In recent years, however, there has been a twist in the script in that constant of recent years: while the West remains the priority destination for sovereign wealth funds, it is far from the only one.

They want to diversify, not put all their eggs in one basket and extend their tentacles of influence to other latitudes, with economies such as China and India growing in importance.

Europe and the US are past and present, but the future lies in the emerging world.

“The next cycle, which we have already entered, will be totally different from the previous one,” Bernardo Bortolotti, a professor at the New York University of Abu Dhabi and director of the Sovereign Investment Laboratory of the Bocconi University of Milan, outlines by phone.

“Until now, the world was flat, and the investment opportunities to transform oil wealth into financial wealth and diversify your portfolio are enormous.

But this is no longer the case: as long as geopolitics and globalization continue to brim with uncertainty, they will have to comb the market much more in search of opportunities”, adds the Italian academic, one of the leading global experts on the matter.

These new restrictions, he says, will mean that the focus is not only fixed on the US and Europe "as in the last 20 years",

The second change in the pattern in the destination of these investments has to do with a greater emphasis on their own countries, especially in the cases of the Middle East, with criteria that are not solely financial.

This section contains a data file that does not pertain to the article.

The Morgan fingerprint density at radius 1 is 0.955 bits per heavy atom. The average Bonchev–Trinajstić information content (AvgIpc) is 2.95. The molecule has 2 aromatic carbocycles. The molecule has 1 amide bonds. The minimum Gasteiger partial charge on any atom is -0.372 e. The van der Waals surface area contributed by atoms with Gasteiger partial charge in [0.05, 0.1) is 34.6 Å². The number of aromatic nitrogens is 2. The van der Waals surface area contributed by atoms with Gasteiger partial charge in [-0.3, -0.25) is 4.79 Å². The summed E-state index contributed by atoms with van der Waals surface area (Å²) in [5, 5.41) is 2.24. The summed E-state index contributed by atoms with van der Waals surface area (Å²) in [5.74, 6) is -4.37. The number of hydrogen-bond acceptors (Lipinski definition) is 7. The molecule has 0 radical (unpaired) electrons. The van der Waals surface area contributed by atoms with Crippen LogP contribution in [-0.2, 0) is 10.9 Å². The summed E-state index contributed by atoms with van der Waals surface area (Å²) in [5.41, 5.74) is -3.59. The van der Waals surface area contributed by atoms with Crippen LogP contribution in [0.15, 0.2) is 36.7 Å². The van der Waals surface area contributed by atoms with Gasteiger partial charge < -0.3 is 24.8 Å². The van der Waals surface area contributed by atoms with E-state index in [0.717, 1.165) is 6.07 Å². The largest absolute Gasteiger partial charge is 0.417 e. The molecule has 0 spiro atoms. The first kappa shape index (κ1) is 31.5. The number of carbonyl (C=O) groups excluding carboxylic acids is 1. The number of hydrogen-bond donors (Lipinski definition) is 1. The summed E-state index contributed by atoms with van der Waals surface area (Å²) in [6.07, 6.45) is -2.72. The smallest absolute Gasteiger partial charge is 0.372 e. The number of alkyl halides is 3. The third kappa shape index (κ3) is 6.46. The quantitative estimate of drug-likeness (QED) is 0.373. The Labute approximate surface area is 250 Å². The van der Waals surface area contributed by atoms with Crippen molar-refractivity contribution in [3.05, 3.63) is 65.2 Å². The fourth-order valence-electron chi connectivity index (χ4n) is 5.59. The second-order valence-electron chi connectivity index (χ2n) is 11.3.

"They have to invest more in their own populations to mitigate the current economic challenges, which they are also facing," notes Adam Dixon, from the University of Maastricht (Netherlands), who, however, acknowledges that the US and Europe will continue to occupy a predominant place in the portfolios.

Such is the volume of capital that they have had to move in recent months —especially those who live off gas and oil—, Dixon recalls by email, that it overflows into all kinds of assets.

The change in the pattern and the destination of the investments that Bortolotti outlines begins to permeate the field of facts.

Or, at least, to that of the announcements: the Public Investment Fund (PIC), the instrument through which the world's largest oil exporter —Saudi Arabia— invests its huge oil revenues (almost 200,000 million euros last year), announced in October that it will allocate 24,000 million to its neighboring countries: Bahrain, Oman, Jordan, Iraq and Sudan.

The Saudi case

An epitome of the sector, in less than seven years the Saudi sovereign wealth fund has more than quadrupled the funds under its umbrella, going from 150,000 to more than 600,000 million euros, according to the latest figures from Bloomberg.

The havoc left by the pandemic in their accounts —and in the economy of the Desert Kingdom and of the petromonarchies as a whole— is nothing more than a remora from the past.

Suddenly, Saudi Arabia —like the rest of the hydrocarbon exporters— millions are crowding.

And you have to decide what to do with that huge volume of liquidity.

"The West is not going to disappear from their portfolios, but creating wealth in their countries has become an objective in itself for these funds, considering not only financial returns, but also social criteria," adds Fernandes on the other side of the phone line.